"Now, you just be a good girl and enjoy it. This is your second chance, Jennifer. Not many people get a second chance in life." He was so rationale and she finally smiled. Her father pulled her into his arms and kissed her.

"Now, kiss your mother good-bye and get on that plane. You don't want to start this journey off by missing your flight." He kissed her one last time on the forehead as she moved towards her mother.

She glanced back at them as she ran toward the gate, feeling like a runaway child. Yet her parents were firm and kind and as loving as ever as they waved to her and they stayed until they could see no more of the plane. As they left the airport, Betty walked slowly, thinking back to this past week, to the wedding that had devastated her daughter, and then the last twenty-five minutes. A sudden wave of hopelessness ran through her as she wondered if this had been the beginning or the end of her daughter's happiness. She hoped desperately that things worked out for her in Orlando. She needed it . . .

Jennifer Matthews landed in Orlando at 10:03 that morning. As the plane touched down, she sighed to herself thinking of her fiancée, and all that happened this spring. She strained to see the scenery outside the window, the effort forming a frown between her fine cocoa-brown brows. Blue eyes squinted out from between the thick, long lashes. She longed to see him a thousand times, to toss away her pride and beg him to love her. Now, after two months of torture, she was finally on her way to freedom . . . she hoped.

Jennifer had been shocked when her father had pulled her into the church's bridal room right before the ceremony to tell her that Ty wouldn't be coming to the wedding. She hadn't wanted to believe it. She wanted to chalk it up to the fact that he father had never approved of Ty.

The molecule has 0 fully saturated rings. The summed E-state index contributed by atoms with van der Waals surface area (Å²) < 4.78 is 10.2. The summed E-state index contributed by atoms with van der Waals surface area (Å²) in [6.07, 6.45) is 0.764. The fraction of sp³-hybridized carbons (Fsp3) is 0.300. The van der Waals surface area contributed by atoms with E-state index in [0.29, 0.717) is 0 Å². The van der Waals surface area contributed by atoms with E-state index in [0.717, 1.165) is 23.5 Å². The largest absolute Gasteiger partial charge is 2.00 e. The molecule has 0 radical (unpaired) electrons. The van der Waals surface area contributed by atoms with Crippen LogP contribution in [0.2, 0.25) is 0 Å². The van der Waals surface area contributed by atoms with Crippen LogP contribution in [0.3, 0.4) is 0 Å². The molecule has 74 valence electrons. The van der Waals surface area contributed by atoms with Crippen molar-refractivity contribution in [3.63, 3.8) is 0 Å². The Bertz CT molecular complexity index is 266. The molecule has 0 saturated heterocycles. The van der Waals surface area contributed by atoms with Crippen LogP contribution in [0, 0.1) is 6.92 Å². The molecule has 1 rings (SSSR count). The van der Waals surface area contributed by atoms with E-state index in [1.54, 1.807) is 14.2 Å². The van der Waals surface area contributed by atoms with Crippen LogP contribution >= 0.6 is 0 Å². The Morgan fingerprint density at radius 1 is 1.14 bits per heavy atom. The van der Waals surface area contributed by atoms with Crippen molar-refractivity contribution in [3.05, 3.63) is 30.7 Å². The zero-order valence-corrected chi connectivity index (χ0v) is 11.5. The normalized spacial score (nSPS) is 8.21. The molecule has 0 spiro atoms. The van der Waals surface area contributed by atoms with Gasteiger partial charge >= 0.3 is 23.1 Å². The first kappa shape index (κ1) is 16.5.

Sure her father was exaggerating, she had wanted to discuss the matter with Ty, but he had been nowhere to be found. Her father was furious over the whole matter and had ordered her to stay away from him, convincing her that it was for the best. Ty Crump had backed out, cold feet, with no explanations. Jennifer's heart and dreams of marriage were shattered. She had believed Ty's declarations of love. For months he had told Jennifer how much he adored her; how they would overcome her family's objections. They had been together as much as possible. Now - suddenly - it seemed as if it had been but an amusing game to him, and he had turned his attentions elsewhere.

She had not seen Ty that fateful afternoon, or any time afterward. She went straight home, and refused to see anyone. Jennifer hid away in the house, weeping and licking her wounds like a crippled little animal. She lost weight and the misery in her eyes was enhanced by the dark circles beneath them.

Now she sat on the huge silver bird, landing in Orlando Florida, a long way from home and the dreadful memories that waited there for her return. With a sigh, she twisted the diamond engagement ring that still sat on her left hand, when she suddenly realized that the rest of the passengers were beginning to deplane and she reluctantly picked up her tote bag and fell in line. She had worn a sleeveless slip-on cotton dress that hung mid-calf with matching white sandals. Her long blonde hair had been pulled back into a ponytail, loosely knotted at her neck. Even with the worried frown between her eyebrows, and the casual clothes she had worn on the trip, she was still a strikingly beautiful woman, and heads turned as men noticed her making her way slowly out of the giant plane. None of them had seen her during the three-hour trip because she had only left her seat once and that was to wash her face and hands. But the rest of the time she had just sat there, numb, tired, dozing, trying to reason out once again why Ty had done this . . . why she had decided on the spur of the moment to quit her job and head to Florida.